Maximum momentum will be transferred into wasted vibrational energy, making the club shake instead of making the ball fly.
When the club is hit from the sweet spot, its center of gravity aligns with the ball’s, and both centers contact one another.
This leads to an adequate transfer of energy. Thus, when the club is hit with a square face and powerful swing in the sweet spot, the ball flies level and true, towards the target.
Science of SuperSpeed Golf
Do you remember the first time you rode a bicycle?
The first time you ride a bike, you wobble and fall, but when you learn how to ride it, you can’t believe you ever couldn’t.
Then, if you try and ride a bicycle in which you have to pedal harder to keep it moving, you feel uncomfortable.
This is because your muscles and brain expect a certain amount of force requirement. If this increases or decreases, your body isn’t used to it, and thus, feels uncomfortable.
On the same principle, SuperSpeed Golf introduced Overspeed Training.
It aims to train your brain and muscles to expect a faster swing, regardless of the weight of the golf club. It makes the body believe that it can swing the club faster. How does this work?
The Overspeed Training includes working with three different training sticks- one weighing 20% less than the standard driver, one 10% less, and one 5% more.
The lighter it is, the easier it is to swing, Or is it? Let’s find out. First, take a look at the sticks!
Let’s assume your original speed of swinging the driver is approximately 100mph. Now, you start with swinging the lightest stick as hard as you can.
You’ll probably be able to swing it at a speed of 118-120 mph. Then you move to the medium-weight one.
Since your brain remembers the momentum the first one was able to swing at, it will expect the same velocity for this one.
You’ll be able to swing this club at 115 mph. Now, we’ll move on to the heaviest one. Once again, the brain expects the same neuromuscular reaction.
Finally, when you get back to swinging the standard driver, your swing speed will have increased to 110-115 mph.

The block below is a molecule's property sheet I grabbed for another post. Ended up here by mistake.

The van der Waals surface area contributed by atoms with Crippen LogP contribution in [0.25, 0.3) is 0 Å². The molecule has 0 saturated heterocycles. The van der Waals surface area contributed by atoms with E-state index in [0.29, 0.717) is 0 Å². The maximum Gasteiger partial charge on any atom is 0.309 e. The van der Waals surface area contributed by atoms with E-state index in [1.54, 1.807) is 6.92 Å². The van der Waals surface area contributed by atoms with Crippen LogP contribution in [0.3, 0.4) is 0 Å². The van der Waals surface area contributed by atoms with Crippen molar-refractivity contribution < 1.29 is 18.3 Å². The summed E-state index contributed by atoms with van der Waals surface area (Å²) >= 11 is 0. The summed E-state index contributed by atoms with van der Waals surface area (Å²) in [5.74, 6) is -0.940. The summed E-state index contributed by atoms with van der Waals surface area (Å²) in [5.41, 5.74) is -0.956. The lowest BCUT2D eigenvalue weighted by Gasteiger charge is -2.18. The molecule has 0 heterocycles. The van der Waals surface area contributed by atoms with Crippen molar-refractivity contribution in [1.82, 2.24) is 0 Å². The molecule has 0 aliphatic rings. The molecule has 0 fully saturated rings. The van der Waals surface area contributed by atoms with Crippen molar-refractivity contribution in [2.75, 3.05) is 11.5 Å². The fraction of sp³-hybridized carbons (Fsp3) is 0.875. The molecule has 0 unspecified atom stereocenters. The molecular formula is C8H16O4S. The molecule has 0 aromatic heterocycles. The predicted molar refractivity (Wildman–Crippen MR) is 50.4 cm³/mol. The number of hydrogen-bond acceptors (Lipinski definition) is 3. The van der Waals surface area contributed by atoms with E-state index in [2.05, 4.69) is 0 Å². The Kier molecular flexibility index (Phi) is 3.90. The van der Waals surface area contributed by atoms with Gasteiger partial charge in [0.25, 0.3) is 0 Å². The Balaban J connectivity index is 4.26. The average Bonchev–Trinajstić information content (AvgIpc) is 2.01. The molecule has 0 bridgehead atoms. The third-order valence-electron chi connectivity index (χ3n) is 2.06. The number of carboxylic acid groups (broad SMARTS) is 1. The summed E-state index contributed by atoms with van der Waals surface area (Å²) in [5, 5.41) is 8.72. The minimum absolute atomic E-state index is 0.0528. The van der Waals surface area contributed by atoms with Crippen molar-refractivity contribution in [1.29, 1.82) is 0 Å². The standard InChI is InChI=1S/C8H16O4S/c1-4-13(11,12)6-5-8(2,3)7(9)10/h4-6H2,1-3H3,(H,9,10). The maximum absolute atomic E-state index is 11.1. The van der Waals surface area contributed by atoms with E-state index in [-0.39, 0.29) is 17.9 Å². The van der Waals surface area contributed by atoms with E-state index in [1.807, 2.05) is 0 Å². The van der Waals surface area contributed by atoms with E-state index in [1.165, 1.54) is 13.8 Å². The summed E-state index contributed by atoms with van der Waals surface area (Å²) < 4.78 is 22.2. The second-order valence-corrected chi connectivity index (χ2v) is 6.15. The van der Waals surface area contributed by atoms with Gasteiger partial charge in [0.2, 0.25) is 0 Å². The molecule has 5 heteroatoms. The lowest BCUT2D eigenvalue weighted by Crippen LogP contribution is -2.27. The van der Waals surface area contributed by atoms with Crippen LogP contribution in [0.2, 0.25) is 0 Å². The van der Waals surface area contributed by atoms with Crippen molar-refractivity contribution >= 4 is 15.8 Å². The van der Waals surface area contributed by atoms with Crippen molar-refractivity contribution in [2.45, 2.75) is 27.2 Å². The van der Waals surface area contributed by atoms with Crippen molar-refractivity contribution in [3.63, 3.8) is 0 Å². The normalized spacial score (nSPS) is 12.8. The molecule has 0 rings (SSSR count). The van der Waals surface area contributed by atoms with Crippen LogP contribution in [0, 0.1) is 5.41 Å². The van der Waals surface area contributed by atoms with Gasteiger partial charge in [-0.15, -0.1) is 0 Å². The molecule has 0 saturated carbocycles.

This is a significant difference when it comes to golf. When done consistently, this change in speed will become permanent.
Of course, you know how speed and velocity impact the distance the ball travels!
Science of Compression Elasticity in Golf
Compression elasticity in golf provides you with the maximum distance, low spin, and more feel. But what is it?
In physics, compression refers to the decrease in volume of a substance due to applied stress. In golf, it indicates how tightly wound the core threads are.
At the same time, elasticity refers to the property of a deformed material to revert to its original shape.
Different balls have varying rates of compression and elasticity. A low compression ball flies farther but is harder to control.
A high compression ball covers less distance but is easier to direct.
A medium compression ball is the perfect mixture of distance and control! The type of ball you use depends on your level of play.
Best Science of Golf Books
Sometimes you just want to curl up into your blanket with a fantastic cup of coffee and a fascinating book. Especially during quarantine, when you can’t go and hit the ball around. So,
What’s a budding golfer to do? These are a few ‘Science of Golf’ books that will expand your knowledge of golf and physics to solve your problem.
- The Mad Science of Golf: On Moving Past Golf Industry Hype and Learning to Play Better Golf by Philip Moore
Being one of the most revolutionary books on golf, this book explains how golfers and golfing equipment have the power to improve in the future. It explains the importance of being true to golf and yourself. All in all, a good read!
- Golf Science: Optimum Performance from Tee to Green by Mark F. Smith
Mark F. Smith explores all scientific concepts involved in getting the golf ball into its hole. This book is informational rather than instructional and benefits players at all levels! It’s a highly detailed book, tailored to golfers’ interests!
- Golf’s Holy War: The Battle for the Soul of a Game in an Age of Science by Brett Cyrgalis
Time stands still while reading this book. It details the technological improvements made in the field of golf and what the future holds. It gives a great perspective on what will win: long-established tradition or technological future.
Science of Golf – Videos
Not a book person? Better with YouTube? Don’t worry; we got you. Without further ado, these are the videos with the best visuals, instructor, concepts, and demonstrations, that explain the Science of Golf!
- Science of Golf: Work, Energy, and Power
Renowned golfer Suzanne Peterson explains the most important concepts in physics essential for the art of golf.
- ‘Learning Golf Through Science’ playlist by USGA
This playlist, uploaded by the United States Golf Association, contains a list of 6 short videos. These include several wide-ranging videos such as physics behind the golf club, dimples of the golf ball, and the science behind a golf swing.
- 10/04/8 Robert Grober- The Physics of Golf
Science Saturdays at Yale are always interesting to watch. However, golfers will love this- Professor Robert Grober telling them about his two obsessions- physics and golf. His words, not ours!
While holding the club up in the air, swinging it, hitting the ball, the ball moving up into the air, and eventually falling, a thousand physics concepts are being applied.
Understanding these concepts will inherently make you a better golfer, even if you’re a beginner!